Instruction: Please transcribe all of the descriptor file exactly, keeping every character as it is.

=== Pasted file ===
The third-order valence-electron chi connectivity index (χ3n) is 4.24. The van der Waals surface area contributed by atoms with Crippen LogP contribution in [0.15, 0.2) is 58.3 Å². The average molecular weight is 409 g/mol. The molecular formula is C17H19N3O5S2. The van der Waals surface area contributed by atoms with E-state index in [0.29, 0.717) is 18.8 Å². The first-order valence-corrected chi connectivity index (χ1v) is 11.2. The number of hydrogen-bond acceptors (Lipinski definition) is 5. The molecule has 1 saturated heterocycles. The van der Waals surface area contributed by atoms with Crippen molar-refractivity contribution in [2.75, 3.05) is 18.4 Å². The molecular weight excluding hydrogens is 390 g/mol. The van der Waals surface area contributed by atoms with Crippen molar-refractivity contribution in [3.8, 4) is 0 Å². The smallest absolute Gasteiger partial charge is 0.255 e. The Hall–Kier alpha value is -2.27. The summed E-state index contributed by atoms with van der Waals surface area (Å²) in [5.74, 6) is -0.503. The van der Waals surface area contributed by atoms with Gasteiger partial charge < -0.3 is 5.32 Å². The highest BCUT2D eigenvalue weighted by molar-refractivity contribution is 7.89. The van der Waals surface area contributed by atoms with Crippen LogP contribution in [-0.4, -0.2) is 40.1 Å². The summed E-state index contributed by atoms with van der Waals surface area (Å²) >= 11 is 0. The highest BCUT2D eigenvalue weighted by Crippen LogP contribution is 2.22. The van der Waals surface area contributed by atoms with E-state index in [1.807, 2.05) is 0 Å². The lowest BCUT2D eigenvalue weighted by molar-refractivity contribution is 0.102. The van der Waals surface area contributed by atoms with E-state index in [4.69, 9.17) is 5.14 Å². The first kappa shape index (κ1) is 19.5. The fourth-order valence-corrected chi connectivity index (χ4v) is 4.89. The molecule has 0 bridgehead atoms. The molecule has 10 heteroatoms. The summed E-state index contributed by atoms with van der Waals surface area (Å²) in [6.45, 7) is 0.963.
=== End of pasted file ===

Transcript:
The third-order valence-electron chi connectivity index (χ3n) is 4.24. The van der Waals surface area contributed by atoms with Crippen LogP contribution in [0.15, 0.2) is 58.3 Å². The average molecular weight is 409 g/mol. The molecular formula is C17H19N3O5S2. The van der Waals surface area contributed by atoms with E-state index in [0.29, 0.717) is 18.8 Å². The first-order valence-corrected chi connectivity index (χ1v) is 11.2. The number of hydrogen-bond acceptors (Lipinski definition) is 5. The molecule has 1 saturated heterocycles. The van der Waals surface area contributed by atoms with Crippen molar-refractivity contribution in [2.75, 3.05) is 18.4 Å². The molecular weight excluding hydrogens is 390 g/mol. The van der Waals surface area contributed by atoms with Crippen molar-refractivity contribution in [3.8, 4) is 0 Å². The smallest absolute Gasteiger partial charge is 0.255 e. The Hall–Kier alpha value is -2.27. The summed E-state index contributed by atoms with van der Waals surface area (Å²) in [5.74, 6) is -0.503. The van der Waals surface area contributed by atoms with Gasteiger partial charge < -0.3 is 5.32 Å². The highest BCUT2D eigenvalue weighted by molar-refractivity contribution is 7.89. The van der Waals surface area contributed by atoms with Crippen LogP contribution in [-0.4, -0.2) is 40.1 Å². The summed E-state index contributed by atoms with van der Waals surface area (Å²) >= 11 is 0. The highest BCUT2D eigenvalue weighted by Crippen LogP contribution is 2.22. The van der Waals surface area contributed by atoms with E-state index in [1.807, 2.05) is 0 Å². The lowest BCUT2D eigenvalue weighted by molar-refractivity contribution is 0.102. The van der Waals surface area contributed by atoms with E-state index in [4.69, 9.17) is 5.14 Å². The first kappa shape index (κ1) is 19.5. The fourth-order valence-corrected chi connectivity index (χ4v) is 4.89. The molecule has 0 bridgehead atoms. The molecule has 10 heteroatoms. The summed E-state index contributed by atoms with van der Waals surface area (Å²) in [6.45, 7) is 0.963.